Virtual Blindness, Training The Trainers


Virtual Blindness, Training The Trainers

     The stress lines on the man’s face visible beyond where the dark cloth of the sleep-shade covered, told the story of his first travel lesson with the long white cane. Probing, tapping, he strove to interpret the information provided by the cane. "Is this a drop-off --- and this metal thing --- could be the upright for a handrail?"

     The nearby instructor, cane standing vertical at his side, responded, "What do you think?"

     "I got it!” The woman’s finger read the Braille label on the brightly colored tube in her hand. “F, M --- face moisturizer. Wahoo! I made and read my own label.” The woman was one of four sleep-shaded adults working at a round table. In the center of the table, were Braille slates, sticky-backed labels and other materials. In front of each student were bottles, tubes and other personal items.

     "I’m not getting this as fast as you, Marilyn." Spoke up one of her table mates. "And, you guys, I’m going to need to take my meds, so how else can I tell them apart, until I get Braille?"

     "What do you think you might do?" A third woman responded. "That is what I think the instructor would say. I know you’ll figure out something for today and you’ll get your alphabet tomorrow."

     The only man at the table held a green pair of pants over his lap, tying the finishing knot to a sewing project. "There we go.” Finger reading the small plastic tag he had just sewn into the waistband. “G, R --- green. I like these tags. And who would ever think you could thread a needle, blind."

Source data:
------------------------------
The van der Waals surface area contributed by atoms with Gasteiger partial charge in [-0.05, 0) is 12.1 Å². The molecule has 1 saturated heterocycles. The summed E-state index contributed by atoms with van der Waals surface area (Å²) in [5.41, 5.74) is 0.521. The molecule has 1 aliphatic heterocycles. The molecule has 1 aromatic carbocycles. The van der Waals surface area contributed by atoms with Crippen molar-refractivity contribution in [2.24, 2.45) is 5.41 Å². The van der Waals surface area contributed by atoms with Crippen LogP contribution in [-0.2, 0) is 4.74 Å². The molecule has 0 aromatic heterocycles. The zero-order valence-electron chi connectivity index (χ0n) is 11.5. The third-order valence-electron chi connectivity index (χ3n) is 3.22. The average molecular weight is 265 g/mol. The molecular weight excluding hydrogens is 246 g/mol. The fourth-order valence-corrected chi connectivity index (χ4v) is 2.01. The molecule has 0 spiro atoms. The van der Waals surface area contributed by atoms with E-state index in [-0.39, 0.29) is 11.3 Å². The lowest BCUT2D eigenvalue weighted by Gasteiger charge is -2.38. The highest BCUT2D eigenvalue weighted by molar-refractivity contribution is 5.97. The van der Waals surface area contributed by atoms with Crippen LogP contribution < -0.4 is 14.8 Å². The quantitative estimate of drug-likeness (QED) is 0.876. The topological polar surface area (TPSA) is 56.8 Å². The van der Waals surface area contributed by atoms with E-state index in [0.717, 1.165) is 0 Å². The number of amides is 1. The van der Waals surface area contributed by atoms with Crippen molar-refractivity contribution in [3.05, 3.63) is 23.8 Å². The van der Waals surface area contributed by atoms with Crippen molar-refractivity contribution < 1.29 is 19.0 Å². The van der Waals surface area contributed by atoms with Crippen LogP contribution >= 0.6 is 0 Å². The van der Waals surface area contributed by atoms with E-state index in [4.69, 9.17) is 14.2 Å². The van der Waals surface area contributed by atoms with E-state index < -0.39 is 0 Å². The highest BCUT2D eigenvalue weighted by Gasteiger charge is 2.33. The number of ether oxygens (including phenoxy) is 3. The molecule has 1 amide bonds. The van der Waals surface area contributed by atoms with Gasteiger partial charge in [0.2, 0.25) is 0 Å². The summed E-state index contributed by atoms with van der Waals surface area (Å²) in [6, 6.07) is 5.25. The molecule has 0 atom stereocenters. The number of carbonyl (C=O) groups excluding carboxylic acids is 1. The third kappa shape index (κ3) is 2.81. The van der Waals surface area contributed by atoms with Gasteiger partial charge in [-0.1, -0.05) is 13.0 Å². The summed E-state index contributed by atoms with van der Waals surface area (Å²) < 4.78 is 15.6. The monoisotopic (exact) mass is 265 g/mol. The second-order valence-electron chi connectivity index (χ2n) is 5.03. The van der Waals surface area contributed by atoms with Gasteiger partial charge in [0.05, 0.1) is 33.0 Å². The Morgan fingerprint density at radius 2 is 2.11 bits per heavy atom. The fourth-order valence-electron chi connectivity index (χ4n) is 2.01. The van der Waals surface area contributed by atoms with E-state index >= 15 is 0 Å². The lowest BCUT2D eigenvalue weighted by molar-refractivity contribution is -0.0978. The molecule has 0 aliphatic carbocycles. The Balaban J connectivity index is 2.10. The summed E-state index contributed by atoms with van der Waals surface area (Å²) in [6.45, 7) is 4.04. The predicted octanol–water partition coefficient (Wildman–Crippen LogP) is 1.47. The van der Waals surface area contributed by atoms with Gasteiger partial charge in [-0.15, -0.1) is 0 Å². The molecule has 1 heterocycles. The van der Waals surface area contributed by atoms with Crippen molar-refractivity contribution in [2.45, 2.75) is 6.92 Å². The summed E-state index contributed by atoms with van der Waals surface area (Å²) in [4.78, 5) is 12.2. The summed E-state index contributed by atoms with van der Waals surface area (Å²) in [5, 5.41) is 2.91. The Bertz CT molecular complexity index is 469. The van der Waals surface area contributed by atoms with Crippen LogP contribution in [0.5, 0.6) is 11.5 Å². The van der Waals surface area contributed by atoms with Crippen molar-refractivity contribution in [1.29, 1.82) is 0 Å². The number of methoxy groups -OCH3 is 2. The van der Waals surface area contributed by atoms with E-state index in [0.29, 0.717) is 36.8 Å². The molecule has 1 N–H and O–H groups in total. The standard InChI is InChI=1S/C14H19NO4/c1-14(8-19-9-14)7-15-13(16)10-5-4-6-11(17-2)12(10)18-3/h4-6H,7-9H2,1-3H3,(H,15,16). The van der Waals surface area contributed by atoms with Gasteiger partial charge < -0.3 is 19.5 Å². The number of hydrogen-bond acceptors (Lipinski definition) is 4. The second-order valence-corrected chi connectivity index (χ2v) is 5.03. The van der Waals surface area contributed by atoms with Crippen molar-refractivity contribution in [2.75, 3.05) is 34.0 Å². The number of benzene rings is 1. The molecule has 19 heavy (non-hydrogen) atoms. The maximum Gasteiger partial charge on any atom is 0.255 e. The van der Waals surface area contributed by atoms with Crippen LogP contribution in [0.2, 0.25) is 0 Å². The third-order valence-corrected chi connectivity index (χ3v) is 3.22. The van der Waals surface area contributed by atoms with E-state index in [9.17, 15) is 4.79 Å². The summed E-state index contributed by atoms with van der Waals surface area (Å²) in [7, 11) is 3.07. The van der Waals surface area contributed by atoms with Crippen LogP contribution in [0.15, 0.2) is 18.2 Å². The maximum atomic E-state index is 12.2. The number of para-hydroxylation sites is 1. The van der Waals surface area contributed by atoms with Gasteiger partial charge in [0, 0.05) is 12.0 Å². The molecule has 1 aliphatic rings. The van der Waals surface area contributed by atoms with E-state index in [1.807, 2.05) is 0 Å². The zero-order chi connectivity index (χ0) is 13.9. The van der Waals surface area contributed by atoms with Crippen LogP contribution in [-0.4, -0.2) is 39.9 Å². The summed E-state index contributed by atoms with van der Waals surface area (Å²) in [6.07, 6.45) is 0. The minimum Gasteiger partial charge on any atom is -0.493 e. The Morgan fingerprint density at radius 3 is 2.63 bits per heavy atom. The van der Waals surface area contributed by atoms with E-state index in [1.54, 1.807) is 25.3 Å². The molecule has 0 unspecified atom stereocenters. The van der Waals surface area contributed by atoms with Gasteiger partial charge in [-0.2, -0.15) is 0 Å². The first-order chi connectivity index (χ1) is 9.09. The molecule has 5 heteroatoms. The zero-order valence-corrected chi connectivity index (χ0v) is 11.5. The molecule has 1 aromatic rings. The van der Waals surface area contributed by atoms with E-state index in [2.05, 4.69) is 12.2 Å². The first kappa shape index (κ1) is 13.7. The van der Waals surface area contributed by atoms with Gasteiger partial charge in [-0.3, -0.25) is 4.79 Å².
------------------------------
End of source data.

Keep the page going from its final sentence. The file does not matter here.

Carrying their canes, all 30 sleep-shaded students met at lunch. "Attention please. This is your first meal you will handle being virtually blind. It will be a learning time --- think, experiment, discover and if necessary ask for instruction. When you look back at the end of two weeks, it will be interesting to see the contrast between now and then. So line up, get your own tray, utensils, go through the line, then find your place at table."

"Ah--- need to cut this piece smaller." Spoke up the first person at the table of six.

"Yeah, cutting takes some concentration, but hey ---" responded a tablemate, "I suppose I struggled with it back when I was five with my vision and got it then, so I’ll get it now."